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A substance secreted by honeybee workers and fed by them to larvae that are being raised as potential queen bees.
- ‘Only the queen larvae are continually fed royal jelly.’
- ‘Taiwan's honey bees are now seen as valuable both for their ability to pollinate plants as well as their ability to produce honey, royal jelly and propolis.’
- ‘Produced by glands in worker bees' heads, royal jelly is fed to larvae and the adult queen bee.’
- ‘Apart from honey, they produce beeswax, propolis, royal jelly and bee pollen, all of which have significant medicinal and cosmetic applications.’
- ‘The lack of royal jelly creates sterile workers.’
- ‘Besides producing natural health products, such as honey and royal jelly, honeybees are also very valuable insects as pollinators’
- ‘In 2003, the value honey bees added to U.S. crops was estimated at $10 billion, not including the honey, beeswax, and royal jelly also produced.’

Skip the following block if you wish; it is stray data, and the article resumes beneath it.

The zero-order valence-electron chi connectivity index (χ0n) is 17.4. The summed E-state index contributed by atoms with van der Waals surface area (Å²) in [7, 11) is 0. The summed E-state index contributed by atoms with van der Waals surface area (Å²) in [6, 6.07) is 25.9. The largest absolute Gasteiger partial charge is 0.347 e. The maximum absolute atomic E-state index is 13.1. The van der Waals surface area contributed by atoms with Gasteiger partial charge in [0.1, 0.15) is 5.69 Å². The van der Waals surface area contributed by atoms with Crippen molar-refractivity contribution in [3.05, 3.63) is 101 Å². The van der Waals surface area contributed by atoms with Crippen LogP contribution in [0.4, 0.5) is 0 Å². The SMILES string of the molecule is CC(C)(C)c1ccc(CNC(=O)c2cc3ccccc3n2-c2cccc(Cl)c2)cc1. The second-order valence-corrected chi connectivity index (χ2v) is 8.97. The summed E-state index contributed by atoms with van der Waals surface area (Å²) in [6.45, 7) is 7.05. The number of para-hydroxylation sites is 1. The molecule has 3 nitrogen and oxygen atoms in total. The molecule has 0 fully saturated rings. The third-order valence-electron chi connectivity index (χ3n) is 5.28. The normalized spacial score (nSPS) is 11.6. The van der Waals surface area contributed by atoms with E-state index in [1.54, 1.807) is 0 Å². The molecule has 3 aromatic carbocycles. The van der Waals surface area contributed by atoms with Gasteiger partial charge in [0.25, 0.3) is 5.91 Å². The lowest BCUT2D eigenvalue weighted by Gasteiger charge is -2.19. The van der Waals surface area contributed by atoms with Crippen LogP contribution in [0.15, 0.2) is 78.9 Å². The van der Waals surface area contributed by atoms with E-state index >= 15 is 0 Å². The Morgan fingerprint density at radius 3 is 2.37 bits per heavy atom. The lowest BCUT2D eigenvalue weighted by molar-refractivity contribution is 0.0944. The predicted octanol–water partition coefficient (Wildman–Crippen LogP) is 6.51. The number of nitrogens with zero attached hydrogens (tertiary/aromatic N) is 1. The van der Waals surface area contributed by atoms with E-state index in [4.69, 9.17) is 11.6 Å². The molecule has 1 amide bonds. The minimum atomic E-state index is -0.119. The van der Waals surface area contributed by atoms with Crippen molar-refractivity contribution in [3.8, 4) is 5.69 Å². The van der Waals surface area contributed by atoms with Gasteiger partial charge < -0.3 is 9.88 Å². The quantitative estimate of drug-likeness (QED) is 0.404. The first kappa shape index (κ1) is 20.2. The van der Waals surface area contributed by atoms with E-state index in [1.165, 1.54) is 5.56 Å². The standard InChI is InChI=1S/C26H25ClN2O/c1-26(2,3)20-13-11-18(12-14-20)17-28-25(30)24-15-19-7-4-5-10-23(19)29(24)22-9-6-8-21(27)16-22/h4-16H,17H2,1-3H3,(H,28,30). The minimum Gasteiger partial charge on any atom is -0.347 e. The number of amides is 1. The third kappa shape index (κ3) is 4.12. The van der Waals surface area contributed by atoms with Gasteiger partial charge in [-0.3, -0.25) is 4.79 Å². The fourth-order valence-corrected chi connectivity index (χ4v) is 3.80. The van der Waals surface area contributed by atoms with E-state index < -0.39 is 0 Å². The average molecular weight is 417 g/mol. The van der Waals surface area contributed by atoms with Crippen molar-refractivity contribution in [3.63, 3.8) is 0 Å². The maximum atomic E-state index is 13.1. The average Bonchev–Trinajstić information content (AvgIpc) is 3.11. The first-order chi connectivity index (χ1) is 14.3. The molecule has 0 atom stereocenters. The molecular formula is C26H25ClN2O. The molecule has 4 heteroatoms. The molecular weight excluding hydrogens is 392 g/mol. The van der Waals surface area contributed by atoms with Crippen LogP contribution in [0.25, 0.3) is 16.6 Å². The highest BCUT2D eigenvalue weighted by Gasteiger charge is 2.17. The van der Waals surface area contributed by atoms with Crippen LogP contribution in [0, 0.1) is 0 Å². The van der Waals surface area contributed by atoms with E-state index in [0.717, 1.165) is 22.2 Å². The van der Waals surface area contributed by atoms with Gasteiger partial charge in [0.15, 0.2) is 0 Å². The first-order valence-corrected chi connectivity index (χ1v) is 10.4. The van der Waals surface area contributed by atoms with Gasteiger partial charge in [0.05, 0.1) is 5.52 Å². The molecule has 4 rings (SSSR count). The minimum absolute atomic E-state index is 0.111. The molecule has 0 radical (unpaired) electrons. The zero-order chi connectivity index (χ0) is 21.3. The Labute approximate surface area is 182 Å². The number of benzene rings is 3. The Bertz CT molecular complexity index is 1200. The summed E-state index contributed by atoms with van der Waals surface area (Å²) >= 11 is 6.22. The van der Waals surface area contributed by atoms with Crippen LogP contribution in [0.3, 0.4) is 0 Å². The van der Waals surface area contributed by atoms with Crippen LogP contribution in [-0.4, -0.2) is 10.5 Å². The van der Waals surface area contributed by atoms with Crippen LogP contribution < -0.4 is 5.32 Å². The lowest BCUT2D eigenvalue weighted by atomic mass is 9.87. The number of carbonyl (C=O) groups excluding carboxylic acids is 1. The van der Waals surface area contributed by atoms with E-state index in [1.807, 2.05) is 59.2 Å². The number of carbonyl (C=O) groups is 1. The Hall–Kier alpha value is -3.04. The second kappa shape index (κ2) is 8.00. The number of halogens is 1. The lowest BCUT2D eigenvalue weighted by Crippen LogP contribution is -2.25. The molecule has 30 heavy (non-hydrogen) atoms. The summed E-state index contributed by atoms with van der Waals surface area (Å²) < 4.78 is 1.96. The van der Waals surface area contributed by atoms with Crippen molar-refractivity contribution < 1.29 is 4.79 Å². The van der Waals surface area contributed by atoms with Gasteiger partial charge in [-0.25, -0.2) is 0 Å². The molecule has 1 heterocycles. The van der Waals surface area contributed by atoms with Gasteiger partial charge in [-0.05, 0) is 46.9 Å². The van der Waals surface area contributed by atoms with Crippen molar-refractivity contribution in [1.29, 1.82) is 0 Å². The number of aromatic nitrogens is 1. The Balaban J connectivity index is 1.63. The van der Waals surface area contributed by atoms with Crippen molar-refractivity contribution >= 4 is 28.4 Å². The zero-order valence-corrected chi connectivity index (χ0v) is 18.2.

- ‘After years of treating ourselves to herbal cures such as royal jelly and evening primrose oil, the nation is now under the spell of St John's wort.’
- ‘Beekeepers also harvest small amounts of beeswax and royal jelly.’
- ‘Live food refers to those food items which still retain all of their micro-nutrients: especially sprouted seeds, sprouts, fresh pollen, royal jelly, edible flowers, seaweed, and aromatic herbs.’
- ‘The queen, having been fed on royal jelly for the first few days of her life, lives for up to five years; the workers last a mere six weeks.’
- ‘The whole range of 150 products - including one for mature skins - is made from natural products, like honey, royal jelly and beeswax, comfrey and carrot seed.’
royal jelly/ˌroi(ə)l ˈjelē/
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